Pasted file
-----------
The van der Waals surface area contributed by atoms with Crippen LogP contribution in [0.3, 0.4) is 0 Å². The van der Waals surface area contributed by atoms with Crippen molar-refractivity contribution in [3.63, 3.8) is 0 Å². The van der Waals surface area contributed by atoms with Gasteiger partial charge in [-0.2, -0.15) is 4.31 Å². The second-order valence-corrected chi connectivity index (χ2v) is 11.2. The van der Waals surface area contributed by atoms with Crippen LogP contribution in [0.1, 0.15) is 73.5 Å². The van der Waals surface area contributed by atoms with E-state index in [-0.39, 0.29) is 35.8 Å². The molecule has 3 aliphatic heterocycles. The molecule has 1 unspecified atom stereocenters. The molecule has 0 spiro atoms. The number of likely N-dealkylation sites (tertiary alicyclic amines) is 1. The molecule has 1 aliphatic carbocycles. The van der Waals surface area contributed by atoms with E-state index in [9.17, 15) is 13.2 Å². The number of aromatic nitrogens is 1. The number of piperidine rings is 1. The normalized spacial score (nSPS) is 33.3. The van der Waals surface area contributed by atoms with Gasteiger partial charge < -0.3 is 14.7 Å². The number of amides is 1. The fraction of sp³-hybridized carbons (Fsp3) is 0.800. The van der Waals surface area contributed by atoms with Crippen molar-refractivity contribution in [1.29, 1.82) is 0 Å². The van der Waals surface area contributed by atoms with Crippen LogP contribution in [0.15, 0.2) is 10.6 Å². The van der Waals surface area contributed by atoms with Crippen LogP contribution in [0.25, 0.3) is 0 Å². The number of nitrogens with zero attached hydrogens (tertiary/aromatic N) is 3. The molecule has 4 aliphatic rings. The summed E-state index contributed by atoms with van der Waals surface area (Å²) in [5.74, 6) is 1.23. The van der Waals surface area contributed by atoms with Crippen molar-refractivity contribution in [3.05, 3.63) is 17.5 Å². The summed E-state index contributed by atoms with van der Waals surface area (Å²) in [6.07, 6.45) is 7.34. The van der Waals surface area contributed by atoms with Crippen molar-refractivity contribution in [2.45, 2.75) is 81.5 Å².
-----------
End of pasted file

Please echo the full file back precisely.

The van der Waals surface area contributed by atoms with Crippen LogP contribution in [0.3, 0.4) is 0 Å². The van der Waals surface area contributed by atoms with Crippen molar-refractivity contribution in [3.63, 3.8) is 0 Å². The van der Waals surface area contributed by atoms with Gasteiger partial charge in [-0.2, -0.15) is 4.31 Å². The second-order valence-corrected chi connectivity index (χ2v) is 11.2. The van der Waals surface area contributed by atoms with Crippen LogP contribution in [0.1, 0.15) is 73.5 Å². The van der Waals surface area contributed by atoms with E-state index in [-0.39, 0.29) is 35.8 Å². The molecule has 3 aliphatic heterocycles. The molecule has 1 unspecified atom stereocenters. The molecule has 0 spiro atoms. The number of likely N-dealkylation sites (tertiary alicyclic amines) is 1. The molecule has 1 aliphatic carbocycles. The van der Waals surface area contributed by atoms with E-state index in [9.17, 15) is 13.2 Å². The number of aromatic nitrogens is 1. The number of piperidine rings is 1. The normalized spacial score (nSPS) is 33.3. The van der Waals surface area contributed by atoms with Gasteiger partial charge < -0.3 is 14.7 Å². The number of amides is 1. The fraction of sp³-hybridized carbons (Fsp3) is 0.800. The van der Waals surface area contributed by atoms with Crippen molar-refractivity contribution in [1.29, 1.82) is 0 Å². The van der Waals surface area contributed by atoms with Crippen LogP contribution in [0.15, 0.2) is 10.6 Å². The van der Waals surface area contributed by atoms with Crippen LogP contribution in [0.25, 0.3) is 0 Å². The number of nitrogens with zero attached hydrogens (tertiary/aromatic N) is 3. The molecule has 4 aliphatic rings. The summed E-state index contributed by atoms with van der Waals surface area (Å²) in [5.74, 6) is 1.23. The van der Waals surface area contributed by atoms with Crippen molar-refractivity contribution in [3.05, 3.63) is 17.5 Å². The summed E-state index contributed by atoms with van der Waals surface area (Å²) in [6.07, 6.45) is 7.34. The van der Waals surface area contributed by atoms with Crippen molar-refractivity contribution in [2.45, 2.75) is 81.5 Å².